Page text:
Summer Buddy Holly (1)

As James Edward Henry—known universally as Jay—stands before the fresco in that street in Seville, his face lifted to the sun, his neck arched and tight-pink where the suncream did not stretch during yesterday’s snooze on the terrace, he explodes. 

(For the purposes of the tape, it is worth noting here that the Merriam-Webster dictionary provides three definitions of the word ‘explosion.’ The first two, concerned with the act of exploding and a large scale, spectacular expansion, are too obvious and lacking in any real merit to be noteworthy. No, what Jay experiences is the third definition: the release of occluded breath that occurs in one kind of articulation of stop consonants. An altogether more interesting proposition.)

At the beginning was the first.

Out of the black and into the soup.

The day is too warm to be described as merely warm. Hot would barely do it justice. Seville, even this late in the summer, is nudging the mid-thirties and we are barely an hour after breakfast (coffee and orange juice, pastries and some slices of an unknown, yellowish cheese for him, camomile tea and a peach for Blue, of whom more later). 

Order from chaos, a taper lit by a wish that the universe might know itself. Playing the long game. Everything that follows simply followed. Star-made horses stampeding.

Jay squints up at the wall, yellow and orange and blue and green climbing in through the polarised lenses of his tortoiseshell sunglasses (Steve McQueen 714s, by Persol), colours dripping from a deity’s easel, made liquid by the sunshine and coating his eyes. The street is bisected by shadow, one side under-exposed and in hiding, awaiting its big ta-da as tourists seek sundowners on its tabled sidewalk later; the other side, his side, the mad dogs and Englishmen side, is brighter than bonfires. On the wall a saint, faded and ephemeral, glorifying God with a basket of roses or maybe they are calibrachoa, or bidens, more suited to the heat, this heat. She reminds him of someone, a memory in the back of his mind, so far back he is not able to fully recall it. The River Guadalquivir crawls inside his thin, white cotton shirt, carving its way to the waistband of the blue Diesel jeans that he now knows were a mistake, his coyness about men in shorts uncomfortably misplaced.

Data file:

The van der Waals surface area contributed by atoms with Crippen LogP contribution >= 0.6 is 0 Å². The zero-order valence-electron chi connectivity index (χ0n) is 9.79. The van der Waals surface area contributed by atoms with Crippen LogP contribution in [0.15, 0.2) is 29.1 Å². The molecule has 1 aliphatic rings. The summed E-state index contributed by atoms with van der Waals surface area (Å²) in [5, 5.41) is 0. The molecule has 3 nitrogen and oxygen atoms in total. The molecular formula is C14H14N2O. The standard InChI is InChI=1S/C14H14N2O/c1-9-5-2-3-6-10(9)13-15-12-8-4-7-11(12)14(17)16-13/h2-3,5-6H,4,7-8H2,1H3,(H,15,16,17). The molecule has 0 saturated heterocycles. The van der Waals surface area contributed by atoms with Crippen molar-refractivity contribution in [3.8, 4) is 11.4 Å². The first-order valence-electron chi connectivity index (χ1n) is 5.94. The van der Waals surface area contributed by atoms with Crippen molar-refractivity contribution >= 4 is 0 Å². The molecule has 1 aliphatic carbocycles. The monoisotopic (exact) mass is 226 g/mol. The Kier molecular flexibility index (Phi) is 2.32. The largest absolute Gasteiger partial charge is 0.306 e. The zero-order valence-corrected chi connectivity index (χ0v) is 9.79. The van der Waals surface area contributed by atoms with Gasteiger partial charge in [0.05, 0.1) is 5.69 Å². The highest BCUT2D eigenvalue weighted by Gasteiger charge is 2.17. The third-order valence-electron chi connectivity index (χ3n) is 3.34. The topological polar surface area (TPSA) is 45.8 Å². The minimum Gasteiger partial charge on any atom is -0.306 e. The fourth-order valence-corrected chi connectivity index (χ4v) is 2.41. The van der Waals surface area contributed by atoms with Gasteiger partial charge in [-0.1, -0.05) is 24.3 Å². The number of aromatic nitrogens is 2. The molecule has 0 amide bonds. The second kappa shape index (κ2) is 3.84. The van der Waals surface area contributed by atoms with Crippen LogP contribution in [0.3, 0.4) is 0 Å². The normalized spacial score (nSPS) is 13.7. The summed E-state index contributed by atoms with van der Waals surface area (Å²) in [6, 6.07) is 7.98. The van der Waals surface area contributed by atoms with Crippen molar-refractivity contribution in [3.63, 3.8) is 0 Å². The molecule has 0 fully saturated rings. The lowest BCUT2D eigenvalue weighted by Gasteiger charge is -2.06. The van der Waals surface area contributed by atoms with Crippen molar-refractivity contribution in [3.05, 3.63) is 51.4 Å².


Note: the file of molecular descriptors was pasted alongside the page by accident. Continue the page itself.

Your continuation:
He tries to make out the writing contained within the tiled patterns bordering the saint. Words swim, in Spanish, in Latin, in Arabic. Eventually he reads You loved me like a distant star. And he knows that he has read that before. Somewhere, he has read that before. In a book, no, somewhere else. You loved me like a distant star, he reads. And he thinks, says out loud, “Maybe I did,” and then he explodes.

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